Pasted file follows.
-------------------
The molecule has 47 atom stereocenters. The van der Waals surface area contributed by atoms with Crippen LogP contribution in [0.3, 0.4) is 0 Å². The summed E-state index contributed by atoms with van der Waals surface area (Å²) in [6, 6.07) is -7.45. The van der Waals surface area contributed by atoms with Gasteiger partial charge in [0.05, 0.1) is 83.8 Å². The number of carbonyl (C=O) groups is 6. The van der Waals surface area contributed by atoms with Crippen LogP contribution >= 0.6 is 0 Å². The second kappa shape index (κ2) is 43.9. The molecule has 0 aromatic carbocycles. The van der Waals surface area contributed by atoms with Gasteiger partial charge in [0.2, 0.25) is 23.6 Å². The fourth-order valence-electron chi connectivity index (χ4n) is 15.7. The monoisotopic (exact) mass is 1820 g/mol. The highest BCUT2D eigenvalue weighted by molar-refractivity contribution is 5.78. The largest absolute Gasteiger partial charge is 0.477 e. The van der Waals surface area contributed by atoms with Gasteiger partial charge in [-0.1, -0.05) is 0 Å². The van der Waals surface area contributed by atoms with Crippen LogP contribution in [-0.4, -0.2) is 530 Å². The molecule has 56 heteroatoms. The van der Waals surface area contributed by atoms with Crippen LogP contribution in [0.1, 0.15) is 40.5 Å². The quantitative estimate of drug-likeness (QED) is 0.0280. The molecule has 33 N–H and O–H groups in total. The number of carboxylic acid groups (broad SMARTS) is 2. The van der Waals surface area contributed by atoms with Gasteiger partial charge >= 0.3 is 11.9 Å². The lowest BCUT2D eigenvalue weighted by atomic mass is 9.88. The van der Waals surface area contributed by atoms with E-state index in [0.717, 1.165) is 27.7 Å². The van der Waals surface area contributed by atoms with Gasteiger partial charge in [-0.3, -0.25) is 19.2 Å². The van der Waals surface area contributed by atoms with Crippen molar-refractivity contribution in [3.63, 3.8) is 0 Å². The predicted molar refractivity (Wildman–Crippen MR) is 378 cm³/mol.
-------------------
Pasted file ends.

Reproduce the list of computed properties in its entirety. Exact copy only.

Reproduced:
The molecule has 47 atom stereocenters. The van der Waals surface area contributed by atoms with Crippen LogP contribution in [0.3, 0.4) is 0 Å². The summed E-state index contributed by atoms with van der Waals surface area (Å²) in [6, 6.07) is -7.45. The van der Waals surface area contributed by atoms with Gasteiger partial charge in [0.05, 0.1) is 83.8 Å². The number of carbonyl (C=O) groups is 6. The van der Waals surface area contributed by atoms with Crippen LogP contribution >= 0.6 is 0 Å². The second kappa shape index (κ2) is 43.9. The molecule has 0 aromatic carbocycles. The van der Waals surface area contributed by atoms with Gasteiger partial charge in [0.2, 0.25) is 23.6 Å². The fourth-order valence-electron chi connectivity index (χ4n) is 15.7. The monoisotopic (exact) mass is 1820 g/mol. The highest BCUT2D eigenvalue weighted by molar-refractivity contribution is 5.78. The largest absolute Gasteiger partial charge is 0.477 e. The van der Waals surface area contributed by atoms with Gasteiger partial charge in [-0.1, -0.05) is 0 Å². The van der Waals surface area contributed by atoms with Crippen LogP contribution in [-0.4, -0.2) is 530 Å². The molecule has 56 heteroatoms. The van der Waals surface area contributed by atoms with Crippen LogP contribution in [0.1, 0.15) is 40.5 Å². The quantitative estimate of drug-likeness (QED) is 0.0280. The molecule has 33 N–H and O–H groups in total. The number of carboxylic acid groups (broad SMARTS) is 2. The van der Waals surface area contributed by atoms with Gasteiger partial charge >= 0.3 is 11.9 Å². The lowest BCUT2D eigenvalue weighted by atomic mass is 9.88. The van der Waals surface area contributed by atoms with E-state index in [0.717, 1.165) is 27.7 Å². The van der Waals surface area contributed by atoms with Gasteiger partial charge in [-0.3, -0.25) is 19.2 Å². The van der Waals surface area contributed by atoms with Crippen molar-refractivity contribution in [3.63, 3.8) is 0 Å². The predicted molar refractivity (Wildman–Crippen MR) is 378 cm³/mol.